The inability for a settled Bok halfback combination to establish itself at Test level has been a perennial problem that still haunts the national side, writes CRAIG LEWIS.
Lions duo Faf de Klerk and Elton Jantjies have started the last six Tests at 9 and 10. Since 2011, there has only been one other occasion that the Boks have had the same halfback pairing for that successive sequence of matches.
That fact is revealing in itself, and yet the unfortunate reality is that the Bok coach once again looks to have little choice but to make a much-needed change to this all-important combination.
During this Super Rugby season, De Klerk and Jantjies thrived in a stable team environment for the Lions, with the Johannesburg-based side settling on a style of play that clearly suited the strengths of their two halfback generals.
Many believed that the duo would be a shoo-in to start the Test season in the Bok 9 and 10 jerseys, and while Allister Coetzee clearly had the same view for his starting scrumhalf, he caught some by surprise when he entrusted Pat Lambie to start at flyhalf in the first match of the year.
It’s something that has been largely overlooked in the wide-ranging critical assessments that have followed the Boks’ subsequent struggles ever since Lambie was quite literally knocked out of the equation when he suffered a horrible blow to the head midway through the first half in the opening Test against Ireland.
Although the Boks let themselves down in that opening quarter by conceding an array of penalties, Lambie looked confident and assured at flyhalf. After an injury-disrupted couple of years, there was reason to believe that Lambie’s time had come to make that Bok No 10 jersey his own this year.
Indeed, there was even more cruel irony to the fact that Lambie suffered his nasty concussion in the act of enforcing a pre-planned kicking strategy to chip the ball in over the Irish defence.
When he left the field, Jantjies slotted in at pivot, but for one reason or another, he failed to continue implementing the kicking plan that the Boks had envisaged as they ultimately slipped to a historic first-ever defeat to Ireland at home.
Perhaps therein lies the rub. At the start of the season, Coetzee knew he needed a flyhalf with the necessary experience to first and foremost fulfil the primary requirements of a Test No 10: perform as a general who can manage the game with accurate kicking out of hand, astute decision-making, solid goal-kicking and strong defence.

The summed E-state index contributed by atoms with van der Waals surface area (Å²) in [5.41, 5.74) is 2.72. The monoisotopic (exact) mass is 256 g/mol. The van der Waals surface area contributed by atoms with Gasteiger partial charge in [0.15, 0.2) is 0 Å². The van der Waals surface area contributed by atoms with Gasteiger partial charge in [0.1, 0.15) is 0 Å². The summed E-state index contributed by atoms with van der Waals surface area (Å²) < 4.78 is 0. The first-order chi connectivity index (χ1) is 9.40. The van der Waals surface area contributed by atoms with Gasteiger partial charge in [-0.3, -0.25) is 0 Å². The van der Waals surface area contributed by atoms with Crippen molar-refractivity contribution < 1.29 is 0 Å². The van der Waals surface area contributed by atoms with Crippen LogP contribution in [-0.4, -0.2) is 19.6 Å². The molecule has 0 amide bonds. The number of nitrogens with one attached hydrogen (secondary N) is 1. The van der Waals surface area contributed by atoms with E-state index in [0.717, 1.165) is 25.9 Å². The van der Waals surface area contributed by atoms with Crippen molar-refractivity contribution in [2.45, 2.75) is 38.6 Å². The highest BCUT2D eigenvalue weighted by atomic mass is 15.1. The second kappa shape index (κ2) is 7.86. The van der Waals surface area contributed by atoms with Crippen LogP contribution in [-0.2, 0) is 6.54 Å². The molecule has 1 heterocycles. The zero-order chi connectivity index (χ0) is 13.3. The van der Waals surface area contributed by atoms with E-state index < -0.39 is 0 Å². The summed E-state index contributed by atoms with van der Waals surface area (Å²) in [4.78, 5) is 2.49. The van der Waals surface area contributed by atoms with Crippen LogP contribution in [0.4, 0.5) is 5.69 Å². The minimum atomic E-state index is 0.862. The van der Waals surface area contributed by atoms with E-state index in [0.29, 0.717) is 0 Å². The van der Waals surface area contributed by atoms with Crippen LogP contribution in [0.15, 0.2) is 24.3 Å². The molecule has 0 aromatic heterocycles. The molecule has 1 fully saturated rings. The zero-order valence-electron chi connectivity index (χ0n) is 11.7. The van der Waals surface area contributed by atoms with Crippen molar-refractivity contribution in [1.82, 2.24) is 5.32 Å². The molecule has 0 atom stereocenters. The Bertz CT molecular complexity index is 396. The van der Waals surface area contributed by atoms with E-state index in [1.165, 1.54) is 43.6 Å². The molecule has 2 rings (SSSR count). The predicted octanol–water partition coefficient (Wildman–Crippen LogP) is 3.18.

Lambie ticked those boxes, and his absence has compromised the Bok cause this season, not to mention that of Handré Pollard. Lest we forget, it was also ahead of the first Bok Test that Coetzee reiterated that while he would never look to stifle De Klerk’s X factor, he made it abundantly clear that his primary role was to kick solidly and provide good ball to his flyhalf. As he put it at the time: ‘It’s not about hitting sixes from the get-go.’
And among a myriad of problems that have emerged as the season has progressed, it’s been clear to see that the Boks have lacked the necessary game management and consistency from their halfback generals. This is not an attack on either De Klerk or Jantjies, but simply to point out that their strengths were never ideally suited to a Bok side in transition, and that first needed some pragmatism before attacking panache could be factored in.
With less than 20 Test caps of experience between them, how could De Klerk or Jantjies ever be expected to perfectly guide the Bok ship? Coming from a Lions set-up where they're not tasked with primarily enforcing a consistent out-of-hand kicking strategy, how could they be expected to not struggle with that transition on the far more high-pressured Test stage?
Yet, there were very few other options. Pollard has been out with a serious injury, Lambie was laid low after 20 minutes of action and no other flyhalf really made his mark in Super Rugby. Among the halfbacks, Fourie du Preez has retired, overseas-based Ruan Pienaar is past his best, Rudy Paige battled for form in Super Rugby, Francois Hougaard has had Blitzboks commitments, while Cobus Reinach is injured.
Throughout Heyneke Meyer’s tenure, he repeatedly expressed his wish for a South African-based scrumhalf to really establish himself as Du Preez’s successor. It never happened and eventually he had to turn to Du Preez and Pienaar as his primary scrumhalves at the World Cup. There was little else he could do.
Similarly, when Meyer lost faith in Morné Steyn in 2014, he made the bold move to back Pollard as his 10, but while it initially reaped reward, it still seemed as if the former Bok coach was in two minds as to whether Pollard or Lambie was the best bet at the World Cup.
And so it’s been. In 2011, the Boks used five different halfback combinations. In both 2012 and 2013, there were four different pairings in action, while in 2014 and 2015 there were six and three different 9-10 combinations that were used respectively.
And now, after the struggles of De Klerk and Jantjies to assert their authority this year, another change looks on the cards. A perennial problem has reared its head again, and while it’s clear that the Boks desperately need to settle on a stable 9-10 combination, the options are limited.
Yet, if Hougaard and Lambie are to be those men moving forward, then they need to receive unequivocal backing and clear direction for the foreseeable future.
Photo: Patrick Hamilton/Getty Images